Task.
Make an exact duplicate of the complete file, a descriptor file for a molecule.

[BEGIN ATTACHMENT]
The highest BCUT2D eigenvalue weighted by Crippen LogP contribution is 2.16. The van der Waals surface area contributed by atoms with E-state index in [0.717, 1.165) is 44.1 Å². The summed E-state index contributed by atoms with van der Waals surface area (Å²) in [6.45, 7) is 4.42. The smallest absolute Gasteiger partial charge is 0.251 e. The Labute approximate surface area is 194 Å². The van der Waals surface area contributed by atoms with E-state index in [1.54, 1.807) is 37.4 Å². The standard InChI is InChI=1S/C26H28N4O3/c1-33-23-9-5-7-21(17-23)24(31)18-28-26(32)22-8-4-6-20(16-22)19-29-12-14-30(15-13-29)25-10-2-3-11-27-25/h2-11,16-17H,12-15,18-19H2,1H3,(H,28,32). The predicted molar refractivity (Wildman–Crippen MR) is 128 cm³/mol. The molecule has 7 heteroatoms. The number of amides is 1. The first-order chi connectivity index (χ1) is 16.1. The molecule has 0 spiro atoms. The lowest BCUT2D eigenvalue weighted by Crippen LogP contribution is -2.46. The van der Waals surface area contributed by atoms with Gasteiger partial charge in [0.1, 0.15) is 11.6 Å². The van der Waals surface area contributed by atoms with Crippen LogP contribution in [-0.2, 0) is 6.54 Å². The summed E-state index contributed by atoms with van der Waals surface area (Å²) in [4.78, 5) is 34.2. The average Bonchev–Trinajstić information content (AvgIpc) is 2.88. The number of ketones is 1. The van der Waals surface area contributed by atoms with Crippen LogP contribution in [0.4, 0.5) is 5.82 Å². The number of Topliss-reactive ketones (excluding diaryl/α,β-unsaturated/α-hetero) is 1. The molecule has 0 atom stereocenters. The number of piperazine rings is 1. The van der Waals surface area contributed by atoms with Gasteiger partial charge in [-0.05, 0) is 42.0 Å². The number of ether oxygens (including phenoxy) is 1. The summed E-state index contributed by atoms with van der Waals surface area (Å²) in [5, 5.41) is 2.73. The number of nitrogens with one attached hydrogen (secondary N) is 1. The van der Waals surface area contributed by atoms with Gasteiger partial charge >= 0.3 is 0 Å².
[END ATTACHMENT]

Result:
The highest BCUT2D eigenvalue weighted by Crippen LogP contribution is 2.16. The van der Waals surface area contributed by atoms with E-state index in [0.717, 1.165) is 44.1 Å². The summed E-state index contributed by atoms with van der Waals surface area (Å²) in [6.45, 7) is 4.42. The smallest absolute Gasteiger partial charge is 0.251 e. The Labute approximate surface area is 194 Å². The van der Waals surface area contributed by atoms with E-state index in [1.54, 1.807) is 37.4 Å². The standard InChI is InChI=1S/C26H28N4O3/c1-33-23-9-5-7-21(17-23)24(31)18-28-26(32)22-8-4-6-20(16-22)19-29-12-14-30(15-13-29)25-10-2-3-11-27-25/h2-11,16-17H,12-15,18-19H2,1H3,(H,28,32). The predicted molar refractivity (Wildman–Crippen MR) is 128 cm³/mol. The molecule has 7 heteroatoms. The number of amides is 1. The first-order chi connectivity index (χ1) is 16.1. The molecule has 0 spiro atoms. The lowest BCUT2D eigenvalue weighted by Crippen LogP contribution is -2.46. The van der Waals surface area contributed by atoms with Gasteiger partial charge in [0.1, 0.15) is 11.6 Å². The van der Waals surface area contributed by atoms with Crippen LogP contribution in [-0.2, 0) is 6.54 Å². The summed E-state index contributed by atoms with van der Waals surface area (Å²) in [4.78, 5) is 34.2. The average Bonchev–Trinajstić information content (AvgIpc) is 2.88. The number of ketones is 1. The van der Waals surface area contributed by atoms with Crippen LogP contribution in [0.4, 0.5) is 5.82 Å². The number of Topliss-reactive ketones (excluding diaryl/α,β-unsaturated/α-hetero) is 1. The molecule has 0 atom stereocenters. The number of piperazine rings is 1. The van der Waals surface area contributed by atoms with Gasteiger partial charge in [-0.05, 0) is 42.0 Å². The number of ether oxygens (including phenoxy) is 1. The summed E-state index contributed by atoms with van der Waals surface area (Å²) in [5, 5.41) is 2.73. The number of nitrogens with one attached hydrogen (secondary N) is 1. The van der Waals surface area contributed by atoms with Gasteiger partial charge >= 0.3 is 0 Å².